Senator “Fritz” Hollings’ service to SC on display; More than 1 million documents collected

Ernest Fritz Hollings

COLUMBIA, S.C. (WCBD) – Lawmakers across the state and country both Republican and Democrat have been reflecting on the legacy and contributions of United States Senator Ernest “Fritz” Hollings.

The Charleston native died at his Isle of Palms Saturday. He was 97 years old and spent more than half of his life serving the people of South Carolina as a representative, Lieutenant Governor, and Governor.

Hollings was very instrumental in helping the University of South Carolina to develop its political collections. The special library highlights monumental political figures life and work.

Herbert Hartsook, the founder of the special collections library, described a few of the former governor’s contributions on display.

“He got into government to do things, to make life better for people everything from starting ETV and the technical education system,” said Hartsook.

Dorothy Walker, a former intern of Hollings and current director of the SC Political Collections, elaborated some more on Hollings’ work.

Walker added,” He was very interested in policy and fact-finding and research and bringing all that together for improving people’s lives.”

Every moment of Hollings’ service is documented at the University of South Carolina in a special library named after him, the Ernest F. Hollings Special Collections Library.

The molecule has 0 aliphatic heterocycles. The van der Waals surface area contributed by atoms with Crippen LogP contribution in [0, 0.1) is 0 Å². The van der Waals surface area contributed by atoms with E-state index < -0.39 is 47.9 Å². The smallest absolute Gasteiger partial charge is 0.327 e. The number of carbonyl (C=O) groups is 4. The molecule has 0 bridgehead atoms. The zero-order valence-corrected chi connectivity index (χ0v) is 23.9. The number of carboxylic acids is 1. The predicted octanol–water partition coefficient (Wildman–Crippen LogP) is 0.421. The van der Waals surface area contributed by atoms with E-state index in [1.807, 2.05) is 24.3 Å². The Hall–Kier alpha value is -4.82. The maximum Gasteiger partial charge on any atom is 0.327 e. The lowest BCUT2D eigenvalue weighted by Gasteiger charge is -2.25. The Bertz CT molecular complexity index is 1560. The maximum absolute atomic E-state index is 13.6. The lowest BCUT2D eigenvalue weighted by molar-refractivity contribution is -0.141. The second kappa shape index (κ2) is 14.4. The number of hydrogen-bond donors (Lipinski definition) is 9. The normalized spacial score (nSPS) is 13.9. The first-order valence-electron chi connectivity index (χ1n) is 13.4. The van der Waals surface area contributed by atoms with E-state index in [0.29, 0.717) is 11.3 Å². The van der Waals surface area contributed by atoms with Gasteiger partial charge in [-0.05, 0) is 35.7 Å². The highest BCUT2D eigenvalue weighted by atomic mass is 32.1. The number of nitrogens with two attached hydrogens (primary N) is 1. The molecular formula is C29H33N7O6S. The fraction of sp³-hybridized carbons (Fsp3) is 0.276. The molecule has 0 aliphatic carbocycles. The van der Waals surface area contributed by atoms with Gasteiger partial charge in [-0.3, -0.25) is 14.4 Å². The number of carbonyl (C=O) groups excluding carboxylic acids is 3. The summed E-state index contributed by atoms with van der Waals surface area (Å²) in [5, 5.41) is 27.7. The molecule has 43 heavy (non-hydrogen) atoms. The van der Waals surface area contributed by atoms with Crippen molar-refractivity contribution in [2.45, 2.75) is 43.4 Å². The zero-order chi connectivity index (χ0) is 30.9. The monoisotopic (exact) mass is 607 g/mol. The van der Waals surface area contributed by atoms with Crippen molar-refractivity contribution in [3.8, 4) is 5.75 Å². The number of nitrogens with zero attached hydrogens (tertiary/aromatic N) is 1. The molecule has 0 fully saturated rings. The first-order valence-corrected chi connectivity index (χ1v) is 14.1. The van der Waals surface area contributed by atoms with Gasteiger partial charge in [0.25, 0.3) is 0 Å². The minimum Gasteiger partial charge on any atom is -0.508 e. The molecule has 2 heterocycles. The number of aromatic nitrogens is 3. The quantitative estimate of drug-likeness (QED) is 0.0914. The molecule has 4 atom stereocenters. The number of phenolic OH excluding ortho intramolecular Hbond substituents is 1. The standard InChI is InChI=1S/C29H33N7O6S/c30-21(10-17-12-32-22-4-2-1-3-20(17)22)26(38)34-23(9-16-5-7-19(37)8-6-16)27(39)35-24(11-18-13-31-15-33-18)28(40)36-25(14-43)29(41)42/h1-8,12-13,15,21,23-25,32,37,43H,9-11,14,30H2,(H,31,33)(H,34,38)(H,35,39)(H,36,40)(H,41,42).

Hollings has more than 1 million documents in the special library that features photographs, videos, speeches, and hand-written notes.

“We have things going back to his early life including his active service duty that he rarely talked about but he fought in North African,” continued Hartsook.

The Charleston Democrat stood out in a field of Republican-dominated leadership, but it wasn’t for his political affiliation.

Hartsook went into detail about some of the key initiatives the Citadel graduated spearheaded that helped shape South Carolina for the better.

“He had been laying the groundwork for the peaceful integration of higher education, Harvey Gantt’s admission to Clemson. At the end of his talk, he said ‘we need to show the world that we are people who follow the law’ and called for the desegregation and people urged him not to do that. But he spoke about it anyway and that was Hollings.”

Senator Hollings’ body will lie in state at the State House before his funeral in his hometown of Charleston.

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